The Mozam' Beacon  (Fine Reading)
E-mail Edition - December 29, 2003

Here on the GNA compound, the months of December and
January are known for a couple of things.

First there's the heat of summer, being that we live in the
southern hemisphere. Our thermometer registered 105
degrees on Christmas day and 112 the day after. Since we
knew a white Christmas was out of the question, we dreamed
of a wet one instead. But with no rain in sight, we decided on
a nice swim in an outdoor pool at a Maputo hotel. We'll likely
celebrate our January 1 wedding anniversary (our fifth) by
cooling off the same way.

These two months are also a time in which our Bible training
center is out of session, and we plan and prepare for a fresh
batch of spiritually hungry students to arrive in February.
There's so much we'd like to teach them that it's difficult to
pare it all down to what essentials we can squeeze into our
one-year program.

But the most important advantage of these two months of
down time is the opportunity to focus on some things for which
there's not as much time when our classes are in full swing. A
particular emphasis for Kevin has been working with youth,
something he was doing part-time in the US only a year ago
as we were preparing for the move to Mozambique.

Kevin was approached by a young man recently, who asked
on behalf of a group of youth for the establishment of a regular
Bible study. Since then they've been having weekly studies
from the Gospel of John. Attendance has been generally
good, ranging anywhere between 7 and 40 (sometimes the
numbers will be depleted by a local wedding or a soccer game
involving Mozambique's national team in the stadium a few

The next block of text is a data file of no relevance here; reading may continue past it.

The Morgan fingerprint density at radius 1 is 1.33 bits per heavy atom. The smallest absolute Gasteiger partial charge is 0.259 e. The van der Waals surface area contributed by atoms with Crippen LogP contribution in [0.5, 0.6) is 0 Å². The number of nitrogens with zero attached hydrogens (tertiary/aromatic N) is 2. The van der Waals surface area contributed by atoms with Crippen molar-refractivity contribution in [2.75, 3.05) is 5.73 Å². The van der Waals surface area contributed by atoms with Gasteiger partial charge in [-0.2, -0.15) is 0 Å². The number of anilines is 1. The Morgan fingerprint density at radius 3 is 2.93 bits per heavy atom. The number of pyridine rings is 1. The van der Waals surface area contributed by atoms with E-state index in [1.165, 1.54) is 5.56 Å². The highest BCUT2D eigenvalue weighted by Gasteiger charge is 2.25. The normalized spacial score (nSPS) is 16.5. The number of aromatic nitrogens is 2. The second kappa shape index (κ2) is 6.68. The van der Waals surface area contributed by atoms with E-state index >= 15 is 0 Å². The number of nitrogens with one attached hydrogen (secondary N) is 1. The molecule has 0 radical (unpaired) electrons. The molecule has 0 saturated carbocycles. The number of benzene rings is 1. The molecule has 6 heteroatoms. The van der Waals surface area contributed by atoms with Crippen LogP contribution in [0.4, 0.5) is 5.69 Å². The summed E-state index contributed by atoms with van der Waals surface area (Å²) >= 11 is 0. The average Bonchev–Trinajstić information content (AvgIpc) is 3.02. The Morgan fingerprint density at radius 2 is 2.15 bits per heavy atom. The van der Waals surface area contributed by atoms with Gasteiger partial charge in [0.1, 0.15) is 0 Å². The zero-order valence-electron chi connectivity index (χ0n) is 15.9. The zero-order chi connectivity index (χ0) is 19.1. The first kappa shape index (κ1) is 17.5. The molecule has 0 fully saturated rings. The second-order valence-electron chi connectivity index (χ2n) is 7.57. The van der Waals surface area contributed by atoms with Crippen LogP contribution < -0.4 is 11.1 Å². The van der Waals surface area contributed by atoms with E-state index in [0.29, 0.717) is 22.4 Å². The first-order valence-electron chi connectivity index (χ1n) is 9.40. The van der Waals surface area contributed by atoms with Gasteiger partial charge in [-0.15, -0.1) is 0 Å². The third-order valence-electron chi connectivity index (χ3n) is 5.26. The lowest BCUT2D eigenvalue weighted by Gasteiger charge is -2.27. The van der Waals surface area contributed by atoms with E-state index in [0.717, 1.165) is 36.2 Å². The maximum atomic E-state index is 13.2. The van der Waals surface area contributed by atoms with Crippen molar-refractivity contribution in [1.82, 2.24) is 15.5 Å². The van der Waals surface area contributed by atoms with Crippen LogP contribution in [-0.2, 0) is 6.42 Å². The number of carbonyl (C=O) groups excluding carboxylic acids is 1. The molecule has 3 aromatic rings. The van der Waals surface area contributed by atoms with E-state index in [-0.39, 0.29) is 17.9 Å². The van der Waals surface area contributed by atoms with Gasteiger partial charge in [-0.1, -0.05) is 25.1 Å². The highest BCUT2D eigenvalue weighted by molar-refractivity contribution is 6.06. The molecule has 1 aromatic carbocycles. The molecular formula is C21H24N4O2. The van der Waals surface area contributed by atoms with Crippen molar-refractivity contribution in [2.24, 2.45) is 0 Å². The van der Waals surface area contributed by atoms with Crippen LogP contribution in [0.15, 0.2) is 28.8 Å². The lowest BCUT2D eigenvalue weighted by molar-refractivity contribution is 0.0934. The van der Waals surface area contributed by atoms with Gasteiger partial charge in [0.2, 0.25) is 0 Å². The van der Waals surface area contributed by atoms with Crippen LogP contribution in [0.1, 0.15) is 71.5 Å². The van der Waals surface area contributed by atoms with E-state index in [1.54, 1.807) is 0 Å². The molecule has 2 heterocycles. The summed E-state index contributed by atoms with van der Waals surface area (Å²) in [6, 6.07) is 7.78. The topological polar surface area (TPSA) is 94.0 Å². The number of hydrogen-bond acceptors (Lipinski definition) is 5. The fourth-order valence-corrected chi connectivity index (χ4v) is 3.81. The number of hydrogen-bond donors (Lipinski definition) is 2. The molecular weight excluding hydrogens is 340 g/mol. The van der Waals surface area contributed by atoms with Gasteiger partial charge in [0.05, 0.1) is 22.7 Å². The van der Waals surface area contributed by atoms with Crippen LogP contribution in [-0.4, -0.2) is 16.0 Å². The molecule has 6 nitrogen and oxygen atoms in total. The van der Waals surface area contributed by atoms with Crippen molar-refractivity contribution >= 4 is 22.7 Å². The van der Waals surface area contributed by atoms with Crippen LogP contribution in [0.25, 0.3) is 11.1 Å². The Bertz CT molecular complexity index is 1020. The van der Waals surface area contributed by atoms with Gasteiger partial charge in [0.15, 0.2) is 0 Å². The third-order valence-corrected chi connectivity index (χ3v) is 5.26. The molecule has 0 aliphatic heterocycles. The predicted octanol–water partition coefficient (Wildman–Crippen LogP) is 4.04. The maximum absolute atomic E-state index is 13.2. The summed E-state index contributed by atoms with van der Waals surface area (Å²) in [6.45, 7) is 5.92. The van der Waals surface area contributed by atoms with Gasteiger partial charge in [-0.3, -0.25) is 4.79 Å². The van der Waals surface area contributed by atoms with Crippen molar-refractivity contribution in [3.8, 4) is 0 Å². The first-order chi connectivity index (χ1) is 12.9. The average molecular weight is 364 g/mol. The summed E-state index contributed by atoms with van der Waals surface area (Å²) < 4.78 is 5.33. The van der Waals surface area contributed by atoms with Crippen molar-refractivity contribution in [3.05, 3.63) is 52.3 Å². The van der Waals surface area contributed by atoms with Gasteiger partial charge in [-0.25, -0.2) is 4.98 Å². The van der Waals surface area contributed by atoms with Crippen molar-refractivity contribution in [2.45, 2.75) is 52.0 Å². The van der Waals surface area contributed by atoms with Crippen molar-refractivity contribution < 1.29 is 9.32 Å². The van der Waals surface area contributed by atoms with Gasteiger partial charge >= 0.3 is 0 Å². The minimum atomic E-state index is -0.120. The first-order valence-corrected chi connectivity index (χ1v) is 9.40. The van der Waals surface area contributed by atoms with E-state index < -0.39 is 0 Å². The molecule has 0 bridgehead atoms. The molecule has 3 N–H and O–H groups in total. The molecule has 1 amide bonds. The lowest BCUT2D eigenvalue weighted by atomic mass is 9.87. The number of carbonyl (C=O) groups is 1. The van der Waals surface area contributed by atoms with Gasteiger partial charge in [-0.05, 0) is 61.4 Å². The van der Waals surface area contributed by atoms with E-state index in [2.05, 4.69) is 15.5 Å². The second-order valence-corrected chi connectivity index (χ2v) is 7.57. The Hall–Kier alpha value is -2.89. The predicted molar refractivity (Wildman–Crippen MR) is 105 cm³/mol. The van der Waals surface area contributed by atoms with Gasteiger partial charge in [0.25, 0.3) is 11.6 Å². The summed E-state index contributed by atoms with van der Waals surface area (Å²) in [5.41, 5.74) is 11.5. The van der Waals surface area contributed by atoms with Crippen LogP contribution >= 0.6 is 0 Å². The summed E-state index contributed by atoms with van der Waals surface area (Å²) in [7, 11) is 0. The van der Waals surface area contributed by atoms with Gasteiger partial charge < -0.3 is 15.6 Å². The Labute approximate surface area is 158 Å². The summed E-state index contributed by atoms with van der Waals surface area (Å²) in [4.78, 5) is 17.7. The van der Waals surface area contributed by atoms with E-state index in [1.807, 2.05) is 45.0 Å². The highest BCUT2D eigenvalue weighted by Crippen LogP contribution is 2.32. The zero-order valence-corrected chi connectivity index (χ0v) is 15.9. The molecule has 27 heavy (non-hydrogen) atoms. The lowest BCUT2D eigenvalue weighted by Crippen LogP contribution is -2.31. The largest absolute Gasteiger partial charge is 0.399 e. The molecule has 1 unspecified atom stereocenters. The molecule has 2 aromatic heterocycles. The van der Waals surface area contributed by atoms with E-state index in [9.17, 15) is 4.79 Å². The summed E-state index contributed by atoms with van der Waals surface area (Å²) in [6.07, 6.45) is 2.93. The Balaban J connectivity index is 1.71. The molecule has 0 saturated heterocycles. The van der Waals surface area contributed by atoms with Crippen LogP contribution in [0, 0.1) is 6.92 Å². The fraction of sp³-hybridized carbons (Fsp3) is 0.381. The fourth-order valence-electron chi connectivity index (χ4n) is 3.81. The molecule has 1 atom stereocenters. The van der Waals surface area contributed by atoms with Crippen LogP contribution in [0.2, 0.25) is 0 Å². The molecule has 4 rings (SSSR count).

miles away). This group includes some in their early twenties,
who are still considered youths as long as they remain

We also recently helped sponsor a one-day youth seminar
here with four different speakers talking about the fruits of the
Spirit. There were about 80 kids in attendance, most of whom
came to our house afterward to play volleyball.

This country is overflowing with kids and teenagers, and we
desire wisdom in how to reach out to them evangelistically.
Kevin continues his study of this area's prominent tribal
language (as most children are not yet fluent in Portuguese),
and Mindy is coming along well in her study of Portuguese.
Please pray that God would embolden and equip us to fruitfully
minister to the unsaved here.


As many of you know, we are planning to spend the summer
of 2004 (Northern Hemisphere) in the US. During this time we
will report to individuals and churches who are already
supporting us, and try to bring more supporters on board (in
hopes of vanquishing the giant scraping sound that regularly
emanates from our bank account).

Mindy will spend much of her time stateside working for a
medical practice in Louisville, where she worked before our
departure to Mozambique. Kevin hopes to do a good bit of
traveling and speaking, the itinerary for which is still mostly
open. We would love to receive an invitation to your church,
week of church camp, or VBS.

Please help us pray about the decisions we'll be making soon
with regard to our flights, where we'll be staying while in the
US, and what we'll be driving.


1 US dollar = 22,950 Mozambican meticais
Gallon of milk: $4.45
Gallon of gas (leaded): $2.53
Gallon of orange juice: $4.61
Can of regular Pringles: $3.44
1 kg of bananas: $0.44
10 tomatoes: $0.26

Thank you for your prayers and support,
Kevin and Mindy Beck